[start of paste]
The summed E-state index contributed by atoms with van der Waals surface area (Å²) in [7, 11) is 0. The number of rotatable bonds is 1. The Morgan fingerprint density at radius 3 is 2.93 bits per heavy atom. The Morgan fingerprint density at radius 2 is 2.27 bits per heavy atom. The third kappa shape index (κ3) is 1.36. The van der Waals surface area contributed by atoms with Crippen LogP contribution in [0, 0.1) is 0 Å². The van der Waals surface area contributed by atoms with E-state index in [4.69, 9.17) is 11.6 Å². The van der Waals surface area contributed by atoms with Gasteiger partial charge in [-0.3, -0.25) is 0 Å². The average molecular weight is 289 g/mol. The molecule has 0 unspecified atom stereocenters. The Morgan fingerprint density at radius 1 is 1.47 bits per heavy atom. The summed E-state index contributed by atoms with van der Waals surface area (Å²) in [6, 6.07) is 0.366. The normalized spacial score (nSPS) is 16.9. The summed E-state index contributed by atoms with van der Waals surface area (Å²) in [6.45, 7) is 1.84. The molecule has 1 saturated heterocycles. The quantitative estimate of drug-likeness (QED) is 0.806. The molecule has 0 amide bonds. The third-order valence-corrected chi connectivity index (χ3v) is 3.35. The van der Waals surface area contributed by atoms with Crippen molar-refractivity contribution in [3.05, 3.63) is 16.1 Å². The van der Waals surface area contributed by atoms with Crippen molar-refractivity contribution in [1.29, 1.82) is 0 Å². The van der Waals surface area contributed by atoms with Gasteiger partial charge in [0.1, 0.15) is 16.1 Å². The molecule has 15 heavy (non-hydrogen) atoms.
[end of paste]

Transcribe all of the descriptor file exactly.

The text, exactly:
The summed E-state index contributed by atoms with van der Waals surface area (Å²) in [7, 11) is 0. The number of rotatable bonds is 1. The Morgan fingerprint density at radius 3 is 2.93 bits per heavy atom. The Morgan fingerprint density at radius 2 is 2.27 bits per heavy atom. The third kappa shape index (κ3) is 1.36. The van der Waals surface area contributed by atoms with Crippen LogP contribution in [0, 0.1) is 0 Å². The van der Waals surface area contributed by atoms with E-state index in [4.69, 9.17) is 11.6 Å². The van der Waals surface area contributed by atoms with Gasteiger partial charge in [-0.3, -0.25) is 0 Å². The average molecular weight is 289 g/mol. The molecule has 0 unspecified atom stereocenters. The Morgan fingerprint density at radius 1 is 1.47 bits per heavy atom. The summed E-state index contributed by atoms with van der Waals surface area (Å²) in [6, 6.07) is 0.366. The normalized spacial score (nSPS) is 16.9. The summed E-state index contributed by atoms with van der Waals surface area (Å²) in [6.45, 7) is 1.84. The molecule has 1 saturated heterocycles. The quantitative estimate of drug-likeness (QED) is 0.806. The molecule has 0 amide bonds. The third-order valence-corrected chi connectivity index (χ3v) is 3.35. The van der Waals surface area contributed by atoms with Crippen molar-refractivity contribution in [3.05, 3.63) is 16.1 Å². The van der Waals surface area contributed by atoms with Crippen molar-refractivity contribution in [1.29, 1.82) is 0 Å². The van der Waals surface area contributed by atoms with Gasteiger partial charge in [0.1, 0.15) is 16.1 Å². The molecule has 15 heavy (non-hydrogen) atoms.